The address Carter delivered was one whose “depth and sophistication,” Mattson notes, “reflect the seriousness of its intellectual inquiry into the nation’s values.” Its rhetoric was vigorous, its ambitions lofty (the speech was penned primarily by Carter’s chief speechwriter at the time, a young dynamo named Hendrick Hertzberg). “Malaise” came only later. Indeed, as Mattson demonstrates, the gloomy term was retroactively fused to Carter’s speech, quickly transforming itself from a phantom limb into an appendage of a rather more parasitic variety. One that quickly began, as all parasites will, to attack its host.

“Our memory of the speech comes from those who reworked it,” Mattson declares—those “who twisted its words into a blunt instrument that helped them depose a president.”

His book, Mattson states in a moment of melodrama, is thus not merely a work of history, but also a “presidential murder mystery.” It is an attempt to discover how Carter, whom Hunter Thompson called “one of the most intelligent politicians I’ve ever met,” could end his first and only term in the White House as a political punch line. (And a cruelly enduring one: in a recent episode of The Simpsons, Mattson notes, the citizens of Springfield unveil a statue of a four-fingered President Carter. The words emblazoned upon his likeness? “Malaise Forever.”)

Considering the many parallels Mattson posits between the political realities of 1979 and the political realities of 2009, it will perhaps come as little surprise that chief among the persons of interest the author’s investigation singles out for censure are the members of the national press corps. Sure, Mattson notes, Carter himself shares culpability for the speech’s final failure. Mere days after delivering it, the president asked his entire Cabinet to resign—”the purge,” this was dubbed—causing both economic panic and questions about his mental health. And sure, Republicans and their allies were waiting to pounce on and amplify the president’s every weakness. (Ronald Reagan: “I find no national malaise. I find nothing wrong with the American people.”) But in Mattson’s view, “malaise” owes most of its stubborn stickiness to the press, whose hasty packaging of the political present guides, in turn, the political future.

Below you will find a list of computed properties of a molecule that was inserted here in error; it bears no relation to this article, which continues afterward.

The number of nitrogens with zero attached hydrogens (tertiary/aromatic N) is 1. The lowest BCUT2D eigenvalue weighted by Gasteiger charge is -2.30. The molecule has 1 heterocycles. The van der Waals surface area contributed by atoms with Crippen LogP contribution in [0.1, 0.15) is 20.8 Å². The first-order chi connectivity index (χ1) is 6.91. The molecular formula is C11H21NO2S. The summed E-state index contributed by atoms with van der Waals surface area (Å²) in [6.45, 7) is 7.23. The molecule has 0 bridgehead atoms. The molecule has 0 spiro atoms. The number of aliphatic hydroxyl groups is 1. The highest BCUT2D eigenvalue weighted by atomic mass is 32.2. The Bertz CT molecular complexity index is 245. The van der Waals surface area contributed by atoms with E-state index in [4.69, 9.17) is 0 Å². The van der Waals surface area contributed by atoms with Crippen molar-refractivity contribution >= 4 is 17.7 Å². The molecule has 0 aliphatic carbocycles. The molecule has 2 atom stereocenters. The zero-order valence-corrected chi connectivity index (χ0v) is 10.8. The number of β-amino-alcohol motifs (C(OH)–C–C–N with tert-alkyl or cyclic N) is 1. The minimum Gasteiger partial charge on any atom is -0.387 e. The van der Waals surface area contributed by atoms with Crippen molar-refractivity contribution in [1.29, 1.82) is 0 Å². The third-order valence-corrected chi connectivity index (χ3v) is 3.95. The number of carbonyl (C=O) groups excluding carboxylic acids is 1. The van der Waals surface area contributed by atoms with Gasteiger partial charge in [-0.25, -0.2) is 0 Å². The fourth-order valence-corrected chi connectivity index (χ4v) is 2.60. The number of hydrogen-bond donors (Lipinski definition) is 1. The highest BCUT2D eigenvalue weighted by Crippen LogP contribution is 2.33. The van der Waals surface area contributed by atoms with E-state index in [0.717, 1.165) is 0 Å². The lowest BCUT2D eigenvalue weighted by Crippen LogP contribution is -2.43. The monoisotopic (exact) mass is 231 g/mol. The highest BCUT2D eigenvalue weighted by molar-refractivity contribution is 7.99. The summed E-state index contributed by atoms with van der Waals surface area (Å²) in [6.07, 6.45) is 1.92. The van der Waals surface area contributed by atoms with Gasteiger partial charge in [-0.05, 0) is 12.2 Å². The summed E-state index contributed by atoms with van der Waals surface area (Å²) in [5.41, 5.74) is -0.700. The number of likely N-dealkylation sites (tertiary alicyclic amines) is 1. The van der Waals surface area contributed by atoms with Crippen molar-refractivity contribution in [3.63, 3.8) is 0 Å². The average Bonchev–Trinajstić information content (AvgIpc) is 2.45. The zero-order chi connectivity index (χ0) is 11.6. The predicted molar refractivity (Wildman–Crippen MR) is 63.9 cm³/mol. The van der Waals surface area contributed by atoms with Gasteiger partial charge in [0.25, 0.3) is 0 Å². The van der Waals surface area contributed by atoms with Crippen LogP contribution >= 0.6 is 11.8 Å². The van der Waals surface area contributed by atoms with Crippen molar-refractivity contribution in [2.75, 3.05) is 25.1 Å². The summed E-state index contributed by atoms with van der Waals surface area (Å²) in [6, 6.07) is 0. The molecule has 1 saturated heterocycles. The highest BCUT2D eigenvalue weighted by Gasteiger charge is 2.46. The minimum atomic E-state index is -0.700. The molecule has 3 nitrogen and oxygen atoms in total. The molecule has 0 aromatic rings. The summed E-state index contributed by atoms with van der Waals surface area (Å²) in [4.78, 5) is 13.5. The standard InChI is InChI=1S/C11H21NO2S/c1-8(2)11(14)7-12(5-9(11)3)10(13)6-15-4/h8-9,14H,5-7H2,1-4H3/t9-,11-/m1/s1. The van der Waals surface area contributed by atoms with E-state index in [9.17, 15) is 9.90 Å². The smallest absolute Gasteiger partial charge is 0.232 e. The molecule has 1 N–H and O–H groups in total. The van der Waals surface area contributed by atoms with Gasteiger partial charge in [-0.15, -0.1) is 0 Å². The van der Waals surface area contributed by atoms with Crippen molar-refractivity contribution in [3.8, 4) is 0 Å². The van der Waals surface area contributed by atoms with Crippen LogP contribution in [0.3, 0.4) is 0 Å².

Summarizing the speech on July 16, the Los Angeles Times declared that Carter had outlined “the moral malaise into which the country had descended.” The über-columnists Evans and Novak suggested that the speech was a “warning of ‘malaise’ in the land.” In The Washington Post, David Broder predicted that the president would continue to address “what he sees as malaise in the country.” All this in light of the fact that, immediately following the speech, White House switchboard operators found themselves overwhelmed by thousands of incoming calls—some 84 percent of them praising the speech, Mattson notes. And that, immediately following the speech, Carter’s approval ratings shot up 11 percent.

While the evidence in Mattson’s “murder mystery” is clear, less so are its means and motive. And perhaps that’s inevitable. Perhaps the conclusions here are obvious, neither requiring nor deserving the dignity of detail. They filter, after all, back to the familiar press pathologies—groupthink, cynicism, a sweet tooth for spectacle—that journalists are accused of so often we risk numbness to their deeper causes through the anesthetic of cliché itself.

About these pathologies, Mattson has little to say beyond the usual bromides. He diagnoses a “lens of cynicism and jadedness” and leaves the matter at that. Still, his book does suggest the danger presented by a press corps that fails to fulfill the pact it makes with history—a failure which amounts to its own “fundamental threat to American democracy.” We are, after all, a nation of words. From Winthrop’s sermons to the Declaration’s summons, from “I Have a Dream” to “Yes, We Can,” we have defined who we are not just according to what we do, but according to what we say. We have known each other—which is to say, we have known ourselves—through language.

Megan Garber is an assistant editor at the Nieman Journalism Lab at Harvard University. She was formerly a CJR staff writer.